Speech by Dr Karl A Lamers at the NATO PA Plenary Sitting, 57th Annual Session, Bucharest, 10 October 2011
Presidents of the House and of the Senate,
Colleagues and friends of the NATO Parliamentary Assembly,
[Doamnelor ºi domnilor, am marea plãcere de a mã afla la Bucureºti ºi de a vã putea saluta în acest oraº minunat la Adunarea Parlamentarã a NATO.]
Almost a year ago, our Heads of State and Government met in Lisbon to reaffirm NATO’s enduring relevance and importance, and spell out their vision of the Alliance’s role in the next decade.
The underlying assumption behind the adoption of a new Strategic Concept was that the world had changed and that it continued to change. For NATO that means that if it wants to keep providing effective protection for the Alliance’s territory and populations, it needs to evolve too.
When they met in Lisbon, our Heads of State and Government probably didn’t think that the new vision they outlined in the Strategic Concept would be tested so quickly. But it was. And events since then have proved them right.
From the ongoing financial and economic crisis to the transformation in North Africa and the Middle East, recent world events have confirmed the importance of reactivity, flexibility and effectiveness in our rapidly changing world.
Looking back at the past year, we can say that a lot has been achieved in implementing the New Strategic Concept and the Lisbon agenda.
Allies have reaffirmed their commitment to collective defence.
And they are adding a new layer of protection with a NATO missile defence capability to safeguard our territory and populations from the growing threat of ballistic missiles.
I know Romania stands firmly behind this project, and I welcome the recent signing of an agreement with the United States to host defensive interceptors in your country.
progress has been made in enhancing the Alliance’s role in relation to emerging security challenges, and notably cyber-defence – one of my key priorities of my presidency. NATO will be better prepared to defend against attacks; it will help member states be better prepared. And it now has clear procedures in place to respond to an attack. I welcome these important steps, but I remain deeply concerned about the cyber threat.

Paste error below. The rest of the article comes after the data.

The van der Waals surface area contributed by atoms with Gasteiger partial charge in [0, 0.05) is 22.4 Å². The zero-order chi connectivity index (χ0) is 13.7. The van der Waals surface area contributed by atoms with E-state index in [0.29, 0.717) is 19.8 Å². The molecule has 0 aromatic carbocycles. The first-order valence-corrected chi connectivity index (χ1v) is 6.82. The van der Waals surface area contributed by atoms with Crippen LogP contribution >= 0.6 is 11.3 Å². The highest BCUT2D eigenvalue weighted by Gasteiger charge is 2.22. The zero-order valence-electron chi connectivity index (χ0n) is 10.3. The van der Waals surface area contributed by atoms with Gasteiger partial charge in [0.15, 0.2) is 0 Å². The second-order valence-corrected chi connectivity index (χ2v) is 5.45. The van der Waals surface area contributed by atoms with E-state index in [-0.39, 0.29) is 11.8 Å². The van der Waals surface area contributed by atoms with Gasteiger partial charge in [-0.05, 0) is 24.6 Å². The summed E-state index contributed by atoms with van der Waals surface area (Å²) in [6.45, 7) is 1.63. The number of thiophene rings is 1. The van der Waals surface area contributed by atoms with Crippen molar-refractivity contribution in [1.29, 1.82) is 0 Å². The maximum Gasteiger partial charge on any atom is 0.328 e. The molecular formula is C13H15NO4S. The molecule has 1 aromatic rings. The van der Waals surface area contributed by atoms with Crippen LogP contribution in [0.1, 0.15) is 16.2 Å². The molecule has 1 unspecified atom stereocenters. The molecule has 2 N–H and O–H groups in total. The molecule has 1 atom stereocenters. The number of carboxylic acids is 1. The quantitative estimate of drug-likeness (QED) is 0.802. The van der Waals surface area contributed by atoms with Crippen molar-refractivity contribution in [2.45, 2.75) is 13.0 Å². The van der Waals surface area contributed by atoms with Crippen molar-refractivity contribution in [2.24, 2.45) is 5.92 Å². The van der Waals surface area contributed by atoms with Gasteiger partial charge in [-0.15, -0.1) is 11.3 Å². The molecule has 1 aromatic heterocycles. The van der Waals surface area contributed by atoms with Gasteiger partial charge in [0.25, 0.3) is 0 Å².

The NATO Parliamentary Assembly can help to raise awareness of this challenge and ensure that our own countries are playing their full part in international efforts to increase cyber security.
I have therefore led visits to the NATO Communication and Information Systems Services Agency (NCSA) in Mons and to the Cooperative Cyber-Defence Centre of Excellence in Tallinn, and I take every opportunity I can to highlight concerns about this issue.
Some countries still need to build up cyber defence capacities, and there is still much to be done to better coordinate our approaches and our responses to the cyber threat.
Not all this can be done in the NATO context alone. For instance, we need to improve international cooperation in areas like law enforcement to ensure that cyber threats can be addressed adequately across national borders.
NATO is deepening existing partnerships and reaching out to new partners. And operations in Afghanistan and in Libya have demonstrated the crucial role that partners play in our joint efforts.
NATO has started reforming its civilian and military structures to make them more efficient, more effective, and better able to deal with the broad range of tasks the New Strategic Concept sets for our Alliance.
In other areas, and I’m thinking in particular of NATO-EU cooperation, the pace of progress unfortunately has been slower. The upcoming Summit in Chicago in May next year will provide a good opportunity to review where the Alliance stands on all these issues. Our Assembly will also continue to monitor implementation of the Lisbon agenda.
Another issue of the Lisbon Agenda is the promotion of the role of women in security matters. In this context, I am very glad about the recent decision taken by the Nobel Prize Committee to honour Ellen Johnson Sirleaf, Leymah Gbowee and Tawakul Karman for their non-violent struggle for safety of women and for women’s rights to full participation in peace building work in Africa and the Arab world.